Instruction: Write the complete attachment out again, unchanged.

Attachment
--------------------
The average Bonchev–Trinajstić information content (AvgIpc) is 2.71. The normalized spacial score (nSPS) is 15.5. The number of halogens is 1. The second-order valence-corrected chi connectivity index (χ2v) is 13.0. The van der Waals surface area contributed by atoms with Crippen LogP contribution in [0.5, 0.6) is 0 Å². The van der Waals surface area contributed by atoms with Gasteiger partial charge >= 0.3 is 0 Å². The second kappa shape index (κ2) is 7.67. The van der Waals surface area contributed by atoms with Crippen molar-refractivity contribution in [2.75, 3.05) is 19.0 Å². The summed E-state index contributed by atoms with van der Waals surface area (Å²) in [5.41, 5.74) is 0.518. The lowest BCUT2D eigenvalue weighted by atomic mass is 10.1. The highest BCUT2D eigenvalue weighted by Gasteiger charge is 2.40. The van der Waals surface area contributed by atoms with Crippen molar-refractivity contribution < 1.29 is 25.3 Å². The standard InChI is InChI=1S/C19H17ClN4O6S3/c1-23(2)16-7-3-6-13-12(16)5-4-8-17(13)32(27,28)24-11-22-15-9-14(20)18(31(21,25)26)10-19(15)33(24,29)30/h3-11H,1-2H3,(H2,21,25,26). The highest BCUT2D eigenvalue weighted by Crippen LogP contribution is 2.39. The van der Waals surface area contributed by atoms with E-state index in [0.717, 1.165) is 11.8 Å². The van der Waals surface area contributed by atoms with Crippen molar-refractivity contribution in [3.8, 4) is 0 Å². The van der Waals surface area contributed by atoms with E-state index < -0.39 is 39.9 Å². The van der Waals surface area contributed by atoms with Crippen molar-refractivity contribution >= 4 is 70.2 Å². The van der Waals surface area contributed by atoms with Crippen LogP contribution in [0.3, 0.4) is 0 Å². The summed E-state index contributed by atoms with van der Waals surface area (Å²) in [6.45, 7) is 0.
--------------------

The average Bonchev–Trinajstić information content (AvgIpc) is 2.71. The normalized spacial score (nSPS) is 15.5. The number of halogens is 1. The second-order valence-corrected chi connectivity index (χ2v) is 13.0. The van der Waals surface area contributed by atoms with Crippen LogP contribution in [0.5, 0.6) is 0 Å². The van der Waals surface area contributed by atoms with Gasteiger partial charge >= 0.3 is 0 Å². The second kappa shape index (κ2) is 7.67. The van der Waals surface area contributed by atoms with Crippen molar-refractivity contribution in [2.75, 3.05) is 19.0 Å². The summed E-state index contributed by atoms with van der Waals surface area (Å²) in [5.41, 5.74) is 0.518. The lowest BCUT2D eigenvalue weighted by atomic mass is 10.1. The highest BCUT2D eigenvalue weighted by Gasteiger charge is 2.40. The van der Waals surface area contributed by atoms with Crippen molar-refractivity contribution < 1.29 is 25.3 Å². The standard InChI is InChI=1S/C19H17ClN4O6S3/c1-23(2)16-7-3-6-13-12(16)5-4-8-17(13)32(27,28)24-11-22-15-9-14(20)18(31(21,25)26)10-19(15)33(24,29)30/h3-11H,1-2H3,(H2,21,25,26). The highest BCUT2D eigenvalue weighted by Crippen LogP contribution is 2.39. The van der Waals surface area contributed by atoms with E-state index in [0.717, 1.165) is 11.8 Å². The van der Waals surface area contributed by atoms with Crippen molar-refractivity contribution in [3.8, 4) is 0 Å². The van der Waals surface area contributed by atoms with E-state index < -0.39 is 39.9 Å². The van der Waals surface area contributed by atoms with Crippen molar-refractivity contribution >= 4 is 70.2 Å². The van der Waals surface area contributed by atoms with Crippen LogP contribution in [0.3, 0.4) is 0 Å². The summed E-state index contributed by atoms with van der Waals surface area (Å²) in [6.45, 7) is 0.